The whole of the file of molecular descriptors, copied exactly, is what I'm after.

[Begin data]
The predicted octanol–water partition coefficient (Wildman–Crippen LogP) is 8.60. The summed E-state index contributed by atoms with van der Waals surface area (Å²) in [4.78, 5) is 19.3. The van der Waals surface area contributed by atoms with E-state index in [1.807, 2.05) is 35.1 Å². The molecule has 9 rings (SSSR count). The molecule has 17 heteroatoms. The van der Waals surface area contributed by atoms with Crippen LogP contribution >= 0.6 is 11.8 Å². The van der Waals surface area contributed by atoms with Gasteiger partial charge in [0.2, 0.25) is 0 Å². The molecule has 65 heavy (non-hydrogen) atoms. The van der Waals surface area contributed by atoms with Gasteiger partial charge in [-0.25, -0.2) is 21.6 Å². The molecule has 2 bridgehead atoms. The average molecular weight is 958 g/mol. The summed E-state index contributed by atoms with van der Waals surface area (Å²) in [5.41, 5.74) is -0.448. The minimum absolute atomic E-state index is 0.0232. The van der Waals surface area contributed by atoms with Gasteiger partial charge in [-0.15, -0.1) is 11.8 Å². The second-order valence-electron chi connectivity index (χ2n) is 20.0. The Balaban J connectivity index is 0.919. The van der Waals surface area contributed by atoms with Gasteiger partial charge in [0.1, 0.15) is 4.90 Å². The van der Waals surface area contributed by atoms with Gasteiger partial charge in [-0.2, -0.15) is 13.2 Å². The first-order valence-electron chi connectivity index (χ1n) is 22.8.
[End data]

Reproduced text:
The predicted octanol–water partition coefficient (Wildman–Crippen LogP) is 8.60. The summed E-state index contributed by atoms with van der Waals surface area (Å²) in [4.78, 5) is 19.3. The van der Waals surface area contributed by atoms with E-state index in [1.807, 2.05) is 35.1 Å². The molecule has 9 rings (SSSR count). The molecule has 17 heteroatoms. The van der Waals surface area contributed by atoms with Crippen LogP contribution >= 0.6 is 11.8 Å². The van der Waals surface area contributed by atoms with Gasteiger partial charge in [0.2, 0.25) is 0 Å². The molecule has 65 heavy (non-hydrogen) atoms. The van der Waals surface area contributed by atoms with Gasteiger partial charge in [-0.25, -0.2) is 21.6 Å². The molecule has 2 bridgehead atoms. The average molecular weight is 958 g/mol. The summed E-state index contributed by atoms with van der Waals surface area (Å²) in [5.41, 5.74) is -0.448. The minimum absolute atomic E-state index is 0.0232. The van der Waals surface area contributed by atoms with Gasteiger partial charge in [-0.15, -0.1) is 11.8 Å². The second-order valence-electron chi connectivity index (χ2n) is 20.0. The Balaban J connectivity index is 0.919. The van der Waals surface area contributed by atoms with Gasteiger partial charge in [0.1, 0.15) is 4.90 Å². The van der Waals surface area contributed by atoms with Gasteiger partial charge in [-0.2, -0.15) is 13.2 Å². The first-order valence-electron chi connectivity index (χ1n) is 22.8.